Saturday, April 7, 2018

Anna Sultana’s Ricotta and Cream Cheese Pie / The Hyades Star Cluster

Easter is over.
All that holiday work and the drowsiness from the tryptophan in the turkey distracted us from the monster in the room.
Income Tax is due this month.
Yeah, Big Brother wants his share of your money.

Worse, you have to read through a bunch of government papers, filled with tons and tons of legalese gobbledygook.
No other word for it than gobbledygook - that’s language that is meaningless or is made unintelligible by excessive use of technical terms.

I mean who writes this stuff? 
Why don’t they turn their talents to writing science fiction. That makes just as much sense, right?
And there’s also pages of math to do. Sheesh!

Okay… you’ve done this before and you can do it again.
You’ve got your bits of papers in a nice box… or two… or three.
Anyway, they all somewhere in the house, and that’s a start.
Take this in baby steps.
Gather the papers, then eat some cheesecake. Really.
This is no time to pretend to be a hero.

You’re still weighed down from an Easter dinner that totally wiped out all the good you did during Lent.
Not to worry. Make your cheesecake with ricotta.
Combined with eggs and cooked grains, ricotta is in La Pastiera and Pizza Rustica, which are traditional Easter dishes.
So there’s a good chance you have a tub or two leftover in the fridge.

Ricotta is low in fat and is similar in texture to cottage cheese, but lighter.
And, like cottage cheese, it is a dieter's friend.
Ricotta can be a substitute for mayonnaise in egg or tuna salad.
It can also be used as a sauce thickener.
Add cinnamon sugar or chocolate shavings, and serve it as a quickie dessert. 
Ricotta, combined with chopped pistachios and candied citron, is the filling of the Sicilian dessert cannoli.
Ricotta is also used in main dishes: pasta, calzone, manicotti, lasagne, stuffed shells, and ravioli.

Ricotta and Cream Cheese Pie isn’t as sweet as a regular cheesecake.
But it will get you through the Tax Guide at the very least.


You can use whole milk or part skim ricotta.
Use crushed ginger snaps or graham crackers, or regular pie dough, for the crust.
You can also leave the crust out.

Instead of almond extract, you can try using 1/4 Cup Amaretto liqueur.

Do not use a springform pan. The filling needs the support of the pan. Trust me.
You can also pour the filling into six 4-inch diameter individual ramekins without adding a crust. It’ll be more like having a bowl of dairy-free custard, which also feels comforting. Win-win!

If your pie plate isn’t deep, or you went heavy on the crust, you can put the excess filling in a ramekin or two and bake along with the pie.

Allow the pie to cool for at least an hour before serving. Two hours is better.

The leftover cheesecake can be stored, wrapped, in the refrigerator.

                                                Ricotta and Cream Cheese Pie

Place the oven rack in the middle of the oven.

Spread over the bottom and sides of a 9-inch pie plate or a 9-inch square pan
2 Tablespoons butter, softened

Place in a bowl
1 to 2 Cups ginger snaps
Crush to medium-sized crumbs and stir in
4 to 6 Tablespoons butter, melted
Press the mixture over the bottom of the plate or pan and halfway up the sides. 
Set aside.

In a large mixer bowl place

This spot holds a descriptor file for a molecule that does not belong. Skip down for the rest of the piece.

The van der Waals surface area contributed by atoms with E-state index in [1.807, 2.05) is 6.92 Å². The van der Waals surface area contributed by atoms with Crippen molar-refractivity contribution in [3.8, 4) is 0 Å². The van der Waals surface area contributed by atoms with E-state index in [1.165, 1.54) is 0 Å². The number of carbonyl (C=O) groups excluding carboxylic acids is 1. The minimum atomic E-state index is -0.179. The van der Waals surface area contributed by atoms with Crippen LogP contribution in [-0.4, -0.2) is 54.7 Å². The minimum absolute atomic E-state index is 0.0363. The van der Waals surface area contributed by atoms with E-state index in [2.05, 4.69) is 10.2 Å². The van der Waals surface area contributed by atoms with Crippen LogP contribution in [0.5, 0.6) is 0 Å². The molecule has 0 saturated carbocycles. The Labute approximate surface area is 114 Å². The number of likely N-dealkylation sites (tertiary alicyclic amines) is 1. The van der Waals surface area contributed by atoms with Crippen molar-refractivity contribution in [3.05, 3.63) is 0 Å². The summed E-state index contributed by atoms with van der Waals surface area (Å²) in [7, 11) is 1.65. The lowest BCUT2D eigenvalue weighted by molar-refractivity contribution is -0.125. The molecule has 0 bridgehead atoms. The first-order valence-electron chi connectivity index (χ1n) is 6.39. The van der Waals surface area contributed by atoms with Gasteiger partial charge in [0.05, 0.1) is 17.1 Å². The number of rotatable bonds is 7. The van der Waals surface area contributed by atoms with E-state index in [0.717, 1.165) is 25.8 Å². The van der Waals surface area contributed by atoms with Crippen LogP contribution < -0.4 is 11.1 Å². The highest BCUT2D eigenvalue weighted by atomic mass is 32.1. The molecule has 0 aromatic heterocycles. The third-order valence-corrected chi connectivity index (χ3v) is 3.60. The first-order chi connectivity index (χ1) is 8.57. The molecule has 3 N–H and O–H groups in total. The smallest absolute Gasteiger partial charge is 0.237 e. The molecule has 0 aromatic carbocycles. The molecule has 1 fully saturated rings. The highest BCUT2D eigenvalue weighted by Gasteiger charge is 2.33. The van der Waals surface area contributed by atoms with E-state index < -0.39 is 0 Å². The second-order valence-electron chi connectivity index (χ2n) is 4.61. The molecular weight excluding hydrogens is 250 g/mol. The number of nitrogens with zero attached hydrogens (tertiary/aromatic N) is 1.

8 ounces ricotta cheese
16 ounces cream cheese
3/4 Cup sugar
Beat until creamy. 
Beat in 
6 large eggs
3/4 teaspoon almond extract
2 teaspoons vanilla extract
1/8 teaspoon salt 
2 teaspoons grated lemon or orange zest (or 1 teaspoon of each)
Mix until well combined.

Preheat the oven to 350º F. 

Pour the filling into the prepared pan. 
Bake for 45 to 50 minutes, until it is lightly browned around the edges. A thermometer inserted into the centre should read about 160º F. The pie will still be soft in the centre, but will become firmer as it cools. Do not over bake.
Remove the pie from the oven and cool the cheesecake on a wire rack.
Serve at room temperature or refrigerate to chill.

About the sky, thanks to the folks at The Farmers' Almanac…

This month, be sure to check out Jupiter, which starts rising about 90 minutes evening twilight, but it comes up earlier and earlier each week. As soon as it clears horizon obstructions in the east-southeast, it grabs the attention of any sky watcher. Telescopic views of Jupiter during April are best in the middle of the night, when the planet has gotten at least moderately high. April is also a good month to locate the Big Dipper, even though this month, it’s upside down!

April 8 - Last quarter Moon, 3:18 a.m. In this phase, the Moon appears as a half Moon in the sky. The half-Moon will also be at apogee, its farthest to Earth in its orbit. Lunar apogee will happen less than 2 hours before the Moon reaches its last quarter phase.

April 15 - New Moon, 9:57 p.m. At this stage, the Moon is not illuminated by direct sunlight and is completely invisible to the naked eye.

April 16 - Right after sunset, look low toward the west-northwest for a view of a slender 2-day old crescent Moon, just 5 percent illuminated. And situated about a half-dozen degrees to its upper right is the steady, dazzling light of the planet Venus. Earth’s “sister planet” gets a little higher each week during April. It remains small and roundish in telescopes this month, but from early April until early September, Venus will be at least 10° above the horizon 45 minutes after sunset (though never very high), and during that period we will see its disk grow and enter its crescent phase.

April 18 – Look for the crescent Moon as it appears to float near the bottom of the beautiful V-shaped Hyades Star Cluster, marking the face of Taurus, the Bull. Initially, in the bright evening twilight, only the Moon will be visible, though once the sky has become completely dark soon after 9 p.m., the Hyades stars should be readily evident with the unaided eye.

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